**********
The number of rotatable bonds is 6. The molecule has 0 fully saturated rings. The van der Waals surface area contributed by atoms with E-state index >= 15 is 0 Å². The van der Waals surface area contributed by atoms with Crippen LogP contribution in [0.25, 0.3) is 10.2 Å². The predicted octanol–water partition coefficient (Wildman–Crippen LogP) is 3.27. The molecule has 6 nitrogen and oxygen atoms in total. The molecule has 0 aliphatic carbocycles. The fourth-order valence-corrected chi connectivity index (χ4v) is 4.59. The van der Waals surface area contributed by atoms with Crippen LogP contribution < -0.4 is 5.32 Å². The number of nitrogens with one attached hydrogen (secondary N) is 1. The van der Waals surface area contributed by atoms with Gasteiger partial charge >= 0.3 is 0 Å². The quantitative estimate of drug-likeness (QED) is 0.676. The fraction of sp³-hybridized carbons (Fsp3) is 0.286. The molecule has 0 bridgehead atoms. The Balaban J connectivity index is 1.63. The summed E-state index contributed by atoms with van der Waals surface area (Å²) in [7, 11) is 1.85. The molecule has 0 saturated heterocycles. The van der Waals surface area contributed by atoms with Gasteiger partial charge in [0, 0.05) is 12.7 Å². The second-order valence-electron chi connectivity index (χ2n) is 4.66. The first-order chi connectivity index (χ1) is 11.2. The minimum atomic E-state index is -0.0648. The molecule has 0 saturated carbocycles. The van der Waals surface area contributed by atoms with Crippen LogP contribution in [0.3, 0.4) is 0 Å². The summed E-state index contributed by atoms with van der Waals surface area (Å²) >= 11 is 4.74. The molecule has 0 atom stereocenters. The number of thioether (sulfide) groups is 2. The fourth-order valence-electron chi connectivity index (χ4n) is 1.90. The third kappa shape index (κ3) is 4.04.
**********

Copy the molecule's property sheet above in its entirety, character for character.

The number of rotatable bonds is 6. The molecule has 0 fully saturated rings. The van der Waals surface area contributed by atoms with E-state index >= 15 is 0 Å². The van der Waals surface area contributed by atoms with Crippen LogP contribution in [0.25, 0.3) is 10.2 Å². The predicted octanol–water partition coefficient (Wildman–Crippen LogP) is 3.27. The molecule has 6 nitrogen and oxygen atoms in total. The molecule has 0 aliphatic carbocycles. The fourth-order valence-corrected chi connectivity index (χ4v) is 4.59. The van der Waals surface area contributed by atoms with Crippen LogP contribution < -0.4 is 5.32 Å². The number of nitrogens with one attached hydrogen (secondary N) is 1. The van der Waals surface area contributed by atoms with Gasteiger partial charge >= 0.3 is 0 Å². The quantitative estimate of drug-likeness (QED) is 0.676. The fraction of sp³-hybridized carbons (Fsp3) is 0.286. The molecule has 0 bridgehead atoms. The Balaban J connectivity index is 1.63. The summed E-state index contributed by atoms with van der Waals surface area (Å²) in [7, 11) is 1.85. The molecule has 0 saturated heterocycles. The van der Waals surface area contributed by atoms with Gasteiger partial charge in [0, 0.05) is 12.7 Å². The second-order valence-electron chi connectivity index (χ2n) is 4.66. The first-order chi connectivity index (χ1) is 11.2. The minimum atomic E-state index is -0.0648. The molecule has 0 saturated carbocycles. The van der Waals surface area contributed by atoms with Crippen LogP contribution in [0.3, 0.4) is 0 Å². The summed E-state index contributed by atoms with van der Waals surface area (Å²) >= 11 is 4.74. The molecule has 0 atom stereocenters. The number of thioether (sulfide) groups is 2. The fourth-order valence-electron chi connectivity index (χ4n) is 1.90. The third kappa shape index (κ3) is 4.04.